Advice

The bright side of blunders: Why we should let kids fail

March 11, 2013 at 7:53 AM ET

We’ve all heard it before: Don’t cry over spilled milk. So why, when our 6-year-old accidentally empties a carton of it onto the carpet, do we want to do just that?

Other than the obvious reason, involving carpet cleaner and half an hour of our time, we parents love to see our kids succeed in all they do, whether they’re learning to pour, writing a book report or competing at the state championship track meet. So we hover, prod, remind and rescue them, shoving aside any obstacle in the name of preparing them for a better future.

But do we do them a disservice in the meantime?

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In fact, many of us parents are overly invested in our children’s success, sacrificing the long-term lessons for the short-term achievements. When we keep our kids from failure, we rob from them the opportunity to learn from their mistakes, to develop resilience and the ability to bounce back, to feel confident taking risks and to face their problems with strength and courage.

What’s more, according to child and adolescent psychologist, Dr. Jennifer Hartstein, we lead them to believe that everyone wins, or that things always work out — neither of which is true. She adds that instead of facing obstacles with creative solutions, regularly rescued kids learn to avoid them, which can increase anxiety and depression when they have to rely on themselves down the road. The positive lessons failures teach us can take a childhood, or even a lifetime, to learn — which is why it’s important to start early.

However, you can teach your child that “fail” doesn’t mean he’s a “failure.” Instead, every mistake is a chance to learn — and prepare for even bigger decisions down the road. These strategies will get you off to a great start:

1. Be a refuge for risks. Encourage risk-taking as a core family value by letting your kids know, in word and deed, that, “In our family, we take risks,” and, “In our family, we make mistakes and keep trying.” Your kids will feel more comfortable with new challenges, like registering for AP History or auditioning for the school musical, and you will too — in fact, this could be the time to sign up for the indoor soccer league you’ve always wanted to try!

2. Make room for mistakes. Let it be known that failure is an expectation when we try something new. Whether your child is learning to make a sandwich, ride a skateboard or speak a new language, help her understand that slip-ups are the norm. Say, “Great, that gives you the chance to learn to do it differently next time!”

3. Highlight the lows. Introduce your kids to the likes of Oprah Winfrey, Walt Disney, Steve Jobs and Michael Jordan in a way they’ve never seen them before: through their failures. Emphasize the fact that even people who are very successful have to negotiate their share of obstacles. You can make it more personal by sharing some of your own setbacks, and talk about how you bounced back even better than before.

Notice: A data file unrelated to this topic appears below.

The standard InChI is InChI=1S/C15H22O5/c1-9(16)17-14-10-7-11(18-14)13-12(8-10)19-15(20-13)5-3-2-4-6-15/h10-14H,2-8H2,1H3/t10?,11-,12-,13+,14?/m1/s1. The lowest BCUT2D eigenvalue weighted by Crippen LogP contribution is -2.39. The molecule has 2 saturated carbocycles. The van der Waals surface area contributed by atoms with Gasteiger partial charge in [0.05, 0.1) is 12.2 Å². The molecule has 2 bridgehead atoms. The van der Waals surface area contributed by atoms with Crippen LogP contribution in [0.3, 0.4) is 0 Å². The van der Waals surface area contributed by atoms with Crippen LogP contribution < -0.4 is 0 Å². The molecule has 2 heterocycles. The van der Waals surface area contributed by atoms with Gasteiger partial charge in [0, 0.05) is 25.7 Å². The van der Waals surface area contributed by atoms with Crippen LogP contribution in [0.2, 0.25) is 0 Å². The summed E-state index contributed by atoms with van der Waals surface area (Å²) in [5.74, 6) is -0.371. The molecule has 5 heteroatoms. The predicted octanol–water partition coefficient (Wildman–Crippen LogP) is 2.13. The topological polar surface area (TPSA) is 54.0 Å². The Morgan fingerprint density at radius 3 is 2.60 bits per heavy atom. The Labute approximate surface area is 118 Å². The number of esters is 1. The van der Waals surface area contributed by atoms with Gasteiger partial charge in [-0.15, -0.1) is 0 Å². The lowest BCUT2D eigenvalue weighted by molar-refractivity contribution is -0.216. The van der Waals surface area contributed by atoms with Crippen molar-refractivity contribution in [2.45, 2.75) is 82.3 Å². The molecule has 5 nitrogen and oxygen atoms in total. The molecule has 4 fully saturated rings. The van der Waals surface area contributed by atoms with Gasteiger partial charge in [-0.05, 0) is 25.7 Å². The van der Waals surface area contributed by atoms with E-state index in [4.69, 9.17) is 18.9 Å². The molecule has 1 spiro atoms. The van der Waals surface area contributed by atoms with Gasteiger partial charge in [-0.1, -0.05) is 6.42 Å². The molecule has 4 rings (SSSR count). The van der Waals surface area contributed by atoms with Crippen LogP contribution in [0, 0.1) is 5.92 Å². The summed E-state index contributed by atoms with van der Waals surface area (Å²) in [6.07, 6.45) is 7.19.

4. Discuss “do-overs.” When your kids do fail — and they will — empathize, but don’t rescue. Say, “That must have been really difficult for you!” Then add, “Knowing what you know now, what would you do differently next time?” Helping them think through their mistakes will enable them to create a better outcome down the road.

One of the hardest places to let our kids fail is at school, and yet it’s one of the most important places for them to take charge of their own success. When students learn how to manage their own academics, they’ll set themselves up well for the future, but letting kids “sink or swim” can be terrifying — for parents! But don’t worry: even while handing over the reins, you can bolster your child’s efforts by offering the right kind of support.

First, set the expectation that school performance is your kids’ responsibility, not yours. Then, teach them to recognize the signs of struggling, and help them think of ways to get more help if they need it — such as visiting a homework help center after class or studying for a test with a friend. While it’s their job to talk to the teacher if they have issues with grades or decisions, you can help them prepare by role-playing the scenario ahead of time. If your kids do poorly, allow them to experience the consequences — the fallout will teach them more than any pop spelling quiz ever could. Encourage them to develop a plan to improve their grades, but keep the responsibility for the effort in their hands. While their school careers will have ups and downs, they can be proud of the fact that it’s their grades getting them into the college they’ve dreamed of — not yours. And if they aren’t accepted? There’s a lesson in that, too.

While we will always want the best for our children, we can’t protect them forever. They’ll deal with disappointment and failure their whole lives — so teaching them to negotiate these tough experiences early on will ultimately set them up to make good decisions when it really matters. They’ll be able to confidently guide their own future — and isn’t that the true meaning of success?

TODAY Moms contributor Amy McCready is the Founder of Positive Parenting Solutions and the author of If I Have to Tell You One More Time…The Revolutionary Program That Gets Your Kids to Listen Without Nagging, Reminding or Yelling. Follow Amy on Twitter @AmyMcCreadyPPS.

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